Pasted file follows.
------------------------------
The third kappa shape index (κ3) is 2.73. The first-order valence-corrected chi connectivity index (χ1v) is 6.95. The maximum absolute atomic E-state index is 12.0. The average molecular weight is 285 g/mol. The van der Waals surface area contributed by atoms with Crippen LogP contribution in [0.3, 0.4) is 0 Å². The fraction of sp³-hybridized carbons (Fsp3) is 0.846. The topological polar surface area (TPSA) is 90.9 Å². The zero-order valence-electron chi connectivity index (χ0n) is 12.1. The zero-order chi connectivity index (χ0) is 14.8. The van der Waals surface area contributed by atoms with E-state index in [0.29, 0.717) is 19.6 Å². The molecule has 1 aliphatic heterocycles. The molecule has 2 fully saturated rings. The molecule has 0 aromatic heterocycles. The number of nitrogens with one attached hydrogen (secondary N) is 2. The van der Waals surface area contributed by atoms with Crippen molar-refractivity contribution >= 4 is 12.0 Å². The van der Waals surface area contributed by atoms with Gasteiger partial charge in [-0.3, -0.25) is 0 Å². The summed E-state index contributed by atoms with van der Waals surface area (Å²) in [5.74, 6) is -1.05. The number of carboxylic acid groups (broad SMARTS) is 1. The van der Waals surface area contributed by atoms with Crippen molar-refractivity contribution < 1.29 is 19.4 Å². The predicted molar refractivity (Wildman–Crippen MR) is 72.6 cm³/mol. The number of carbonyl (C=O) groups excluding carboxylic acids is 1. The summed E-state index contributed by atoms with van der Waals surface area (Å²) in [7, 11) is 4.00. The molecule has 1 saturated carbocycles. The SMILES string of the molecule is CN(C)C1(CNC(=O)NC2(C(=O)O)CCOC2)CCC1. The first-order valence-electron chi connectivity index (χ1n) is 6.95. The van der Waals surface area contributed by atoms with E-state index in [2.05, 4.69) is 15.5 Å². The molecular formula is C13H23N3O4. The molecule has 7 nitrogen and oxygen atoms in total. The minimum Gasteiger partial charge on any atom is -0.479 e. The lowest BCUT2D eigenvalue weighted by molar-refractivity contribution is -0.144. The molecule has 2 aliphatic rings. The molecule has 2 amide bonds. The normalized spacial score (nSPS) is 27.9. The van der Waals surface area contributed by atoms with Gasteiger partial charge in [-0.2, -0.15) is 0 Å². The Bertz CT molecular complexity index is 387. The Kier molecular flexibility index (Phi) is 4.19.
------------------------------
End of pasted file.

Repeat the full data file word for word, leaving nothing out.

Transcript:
The third kappa shape index (κ3) is 2.73. The first-order valence-corrected chi connectivity index (χ1v) is 6.95. The maximum absolute atomic E-state index is 12.0. The average molecular weight is 285 g/mol. The van der Waals surface area contributed by atoms with Crippen LogP contribution in [0.3, 0.4) is 0 Å². The fraction of sp³-hybridized carbons (Fsp3) is 0.846. The topological polar surface area (TPSA) is 90.9 Å². The zero-order valence-electron chi connectivity index (χ0n) is 12.1. The zero-order chi connectivity index (χ0) is 14.8. The van der Waals surface area contributed by atoms with E-state index in [0.29, 0.717) is 19.6 Å². The molecule has 1 aliphatic heterocycles. The molecule has 2 fully saturated rings. The molecule has 0 aromatic heterocycles. The number of nitrogens with one attached hydrogen (secondary N) is 2. The van der Waals surface area contributed by atoms with Crippen molar-refractivity contribution >= 4 is 12.0 Å². The van der Waals surface area contributed by atoms with Gasteiger partial charge in [-0.3, -0.25) is 0 Å². The summed E-state index contributed by atoms with van der Waals surface area (Å²) in [5.74, 6) is -1.05. The number of carboxylic acid groups (broad SMARTS) is 1. The van der Waals surface area contributed by atoms with Crippen molar-refractivity contribution < 1.29 is 19.4 Å². The predicted molar refractivity (Wildman–Crippen MR) is 72.6 cm³/mol. The number of carbonyl (C=O) groups excluding carboxylic acids is 1. The summed E-state index contributed by atoms with van der Waals surface area (Å²) in [7, 11) is 4.00. The molecule has 1 saturated carbocycles. The SMILES string of the molecule is CN(C)C1(CNC(=O)NC2(C(=O)O)CCOC2)CCC1. The first-order valence-electron chi connectivity index (χ1n) is 6.95. The van der Waals surface area contributed by atoms with E-state index in [2.05, 4.69) is 15.5 Å². The molecular formula is C13H23N3O4. The molecule has 7 nitrogen and oxygen atoms in total. The minimum Gasteiger partial charge on any atom is -0.479 e. The lowest BCUT2D eigenvalue weighted by molar-refractivity contribution is -0.144. The molecule has 2 aliphatic rings. The molecule has 2 amide bonds. The normalized spacial score (nSPS) is 27.9. The van der Waals surface area contributed by atoms with Gasteiger partial charge in [-0.2, -0.15) is 0 Å². The Bertz CT molecular complexity index is 387. The Kier molecular flexibility index (Phi) is 4.19.